Sounds like the two subs wired together might be too much of a load on the amp and it is shutting off. Try wiring the two subs in series. That will reduce the load on the amp but will conversely put out less power. Less is better than none though. In any case check your amp to see what the lowest ohm rating it can see, that ohm rating is where you want your subs and if faced with a choice of either going under (lower numerically) or over (higher numerically) GO OVER!-it is much safer.
Here's an article I wrote that can help explain how to wire the subs to the amp.
OHM LOADS, SUB WIRING, OHM RELATED POWER OUTPUT
SERIES SUBWOOFER WIRING
Wire the positive pole from one voice coil (using wire that is as thick or thicker than your wire from amp to sub) to the negative pole of the other voice coil (on the same sub). This will leave you with a positive pole from one voice coil and a negative pole from the other giving you the two leads that will be hooked up to the amplifier or other subs. When wiring in series, the ohms will go up numerically, and the load on the amp will go down. Almost all amplifiers power output will follow this rule, except some amps such as JL Audio's “Ohm matching” D Class amps.
PARALLEL SUBWOOFER WIRING
Wire the positive pole from one voice coil (using wire that is as thick or thicker than your wire from amp to sub) to the positive pole of the other voice coil (on the same sub). Then wire the negative to the negative in the same way. You can then wire to the amp or other subs. When wiring in parallel the ohms will go down numerically, and the load on the amp will go up. Almost all amplifiers power output will follow this rule, except some amps such as JL Audio's “Ohm matching” D Class amps.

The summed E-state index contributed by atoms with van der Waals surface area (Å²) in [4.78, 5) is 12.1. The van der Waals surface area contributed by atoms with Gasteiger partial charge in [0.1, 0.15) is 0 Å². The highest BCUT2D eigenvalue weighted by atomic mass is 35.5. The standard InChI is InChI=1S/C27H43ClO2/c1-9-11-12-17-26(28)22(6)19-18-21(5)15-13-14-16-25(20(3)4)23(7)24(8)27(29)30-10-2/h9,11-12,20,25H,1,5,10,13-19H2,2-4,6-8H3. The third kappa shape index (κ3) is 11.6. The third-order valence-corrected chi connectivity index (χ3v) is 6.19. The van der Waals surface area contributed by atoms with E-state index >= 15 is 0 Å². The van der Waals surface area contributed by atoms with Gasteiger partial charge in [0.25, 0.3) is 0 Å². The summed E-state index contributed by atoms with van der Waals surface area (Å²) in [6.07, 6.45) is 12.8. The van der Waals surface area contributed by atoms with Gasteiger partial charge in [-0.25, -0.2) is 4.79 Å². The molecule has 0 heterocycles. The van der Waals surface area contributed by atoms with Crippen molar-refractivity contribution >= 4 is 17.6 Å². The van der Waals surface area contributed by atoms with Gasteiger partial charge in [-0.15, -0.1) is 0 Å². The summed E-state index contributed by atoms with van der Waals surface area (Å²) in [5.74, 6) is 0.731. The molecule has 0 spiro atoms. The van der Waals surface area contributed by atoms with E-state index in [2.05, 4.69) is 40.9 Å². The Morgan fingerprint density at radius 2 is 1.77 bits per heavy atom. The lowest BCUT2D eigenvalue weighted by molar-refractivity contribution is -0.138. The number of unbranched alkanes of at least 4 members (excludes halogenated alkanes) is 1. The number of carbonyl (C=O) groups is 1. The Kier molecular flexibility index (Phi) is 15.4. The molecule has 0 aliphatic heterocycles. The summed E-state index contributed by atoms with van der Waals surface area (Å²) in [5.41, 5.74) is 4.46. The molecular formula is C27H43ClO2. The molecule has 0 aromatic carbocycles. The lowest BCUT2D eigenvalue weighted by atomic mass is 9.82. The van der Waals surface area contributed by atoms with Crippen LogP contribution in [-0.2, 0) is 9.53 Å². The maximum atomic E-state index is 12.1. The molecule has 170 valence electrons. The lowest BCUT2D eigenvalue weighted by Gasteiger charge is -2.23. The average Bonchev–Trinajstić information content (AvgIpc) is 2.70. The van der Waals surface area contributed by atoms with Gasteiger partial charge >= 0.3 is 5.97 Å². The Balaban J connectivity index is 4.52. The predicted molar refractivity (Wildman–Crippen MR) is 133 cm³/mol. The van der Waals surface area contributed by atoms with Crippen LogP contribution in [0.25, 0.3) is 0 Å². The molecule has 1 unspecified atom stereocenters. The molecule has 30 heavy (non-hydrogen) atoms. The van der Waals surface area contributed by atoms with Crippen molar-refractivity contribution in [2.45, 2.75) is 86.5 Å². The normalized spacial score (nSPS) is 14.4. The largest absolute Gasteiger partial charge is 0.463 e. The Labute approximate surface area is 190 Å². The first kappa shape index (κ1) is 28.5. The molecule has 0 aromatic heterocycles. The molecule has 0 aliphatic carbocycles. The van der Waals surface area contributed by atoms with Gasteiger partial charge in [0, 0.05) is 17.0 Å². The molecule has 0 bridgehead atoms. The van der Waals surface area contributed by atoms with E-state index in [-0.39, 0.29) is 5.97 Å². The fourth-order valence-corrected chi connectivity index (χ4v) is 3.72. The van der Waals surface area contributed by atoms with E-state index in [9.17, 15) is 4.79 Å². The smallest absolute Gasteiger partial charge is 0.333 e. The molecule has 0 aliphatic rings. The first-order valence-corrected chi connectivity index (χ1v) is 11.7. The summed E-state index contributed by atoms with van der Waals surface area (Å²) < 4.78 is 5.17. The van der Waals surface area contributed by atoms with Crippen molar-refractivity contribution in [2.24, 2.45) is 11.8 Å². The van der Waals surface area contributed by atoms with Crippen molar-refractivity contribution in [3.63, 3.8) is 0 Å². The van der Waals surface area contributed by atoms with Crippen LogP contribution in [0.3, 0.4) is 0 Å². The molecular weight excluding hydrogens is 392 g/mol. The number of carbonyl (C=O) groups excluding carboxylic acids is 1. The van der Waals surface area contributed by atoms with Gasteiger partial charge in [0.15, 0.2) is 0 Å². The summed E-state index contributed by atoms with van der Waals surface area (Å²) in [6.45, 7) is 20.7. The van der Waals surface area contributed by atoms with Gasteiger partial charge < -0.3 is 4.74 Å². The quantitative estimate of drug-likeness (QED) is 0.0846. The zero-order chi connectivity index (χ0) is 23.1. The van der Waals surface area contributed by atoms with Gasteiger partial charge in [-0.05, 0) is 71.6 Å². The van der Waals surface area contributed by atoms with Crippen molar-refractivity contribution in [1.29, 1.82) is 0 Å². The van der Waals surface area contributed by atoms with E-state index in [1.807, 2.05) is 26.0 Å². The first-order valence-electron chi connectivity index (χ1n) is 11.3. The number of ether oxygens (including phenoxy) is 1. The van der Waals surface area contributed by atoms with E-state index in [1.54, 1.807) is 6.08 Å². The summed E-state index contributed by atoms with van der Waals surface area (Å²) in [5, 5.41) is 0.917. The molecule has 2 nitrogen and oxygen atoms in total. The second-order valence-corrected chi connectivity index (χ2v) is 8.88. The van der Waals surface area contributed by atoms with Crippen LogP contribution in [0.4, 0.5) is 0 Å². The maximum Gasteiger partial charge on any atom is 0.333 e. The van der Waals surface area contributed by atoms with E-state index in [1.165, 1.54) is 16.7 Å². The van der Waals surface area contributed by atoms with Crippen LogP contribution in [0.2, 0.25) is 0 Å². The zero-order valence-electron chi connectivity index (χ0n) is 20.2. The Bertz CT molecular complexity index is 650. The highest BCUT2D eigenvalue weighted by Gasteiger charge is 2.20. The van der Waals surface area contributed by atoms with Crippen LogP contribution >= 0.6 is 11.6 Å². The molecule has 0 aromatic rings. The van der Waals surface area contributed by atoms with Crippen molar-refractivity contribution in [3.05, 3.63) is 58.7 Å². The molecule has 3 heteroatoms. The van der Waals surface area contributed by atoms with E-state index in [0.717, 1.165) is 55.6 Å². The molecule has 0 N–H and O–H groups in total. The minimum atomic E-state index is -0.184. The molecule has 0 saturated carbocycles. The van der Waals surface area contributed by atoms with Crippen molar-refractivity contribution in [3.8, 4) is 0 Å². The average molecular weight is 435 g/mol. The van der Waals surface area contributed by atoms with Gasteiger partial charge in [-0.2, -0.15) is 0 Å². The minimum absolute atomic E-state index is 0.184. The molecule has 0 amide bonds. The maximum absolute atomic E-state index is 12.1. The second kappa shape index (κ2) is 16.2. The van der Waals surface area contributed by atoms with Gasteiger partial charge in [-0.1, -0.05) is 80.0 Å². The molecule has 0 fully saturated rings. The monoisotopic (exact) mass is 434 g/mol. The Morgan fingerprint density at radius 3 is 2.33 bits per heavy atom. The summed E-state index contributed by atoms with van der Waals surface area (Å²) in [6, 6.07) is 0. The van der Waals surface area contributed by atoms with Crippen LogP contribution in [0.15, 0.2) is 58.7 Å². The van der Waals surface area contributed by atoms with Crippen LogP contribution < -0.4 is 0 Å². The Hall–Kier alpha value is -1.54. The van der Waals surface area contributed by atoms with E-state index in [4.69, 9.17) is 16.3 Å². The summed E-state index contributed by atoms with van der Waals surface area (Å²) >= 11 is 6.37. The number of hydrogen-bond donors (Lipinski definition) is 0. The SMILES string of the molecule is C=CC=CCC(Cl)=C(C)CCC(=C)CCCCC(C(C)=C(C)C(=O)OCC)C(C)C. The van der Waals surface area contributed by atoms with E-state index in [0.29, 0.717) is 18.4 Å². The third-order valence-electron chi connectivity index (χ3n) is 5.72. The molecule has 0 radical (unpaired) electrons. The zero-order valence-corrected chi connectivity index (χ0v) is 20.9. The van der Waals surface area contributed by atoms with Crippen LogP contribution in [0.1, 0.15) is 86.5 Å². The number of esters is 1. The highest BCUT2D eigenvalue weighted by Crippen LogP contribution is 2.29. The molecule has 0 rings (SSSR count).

MULTIPLE SUBS USING SERIES AND PARALLEL WIRING
In order to match your amplifiers ohm rating you can use parallel and series wiring together, just keep things even for power distribution and to avoid phase issues.
Example: I have two “Type X 12” subs” that have dual 2ohm voice coils and have to match my “Amplifier X” ohm rating of 2ohms mono. In this case, I would wire each subwoofer in series (giving me a 4ohm load), and then wire the two subs in parallel to get my 2ohm mono load. When wiring multiple subs just, treat each sub as a voice coil and wire accordingly.
POWER OUTPUT AND OHM LOADS
For example if “Amplifier X” can make 100watts@8ohms, it would make 200watts@4ohms and 400watts@2ohms. However with every drop in ohms the amplifier is put under more pressure. It starts to create a lot of heat, distortion figures begin to climb, damping rates drop, and some amps even throw power spikes when clipping. SO BE SURE TO CHECK YOUR AMPS RATING AND DO NOT EXCEED IT!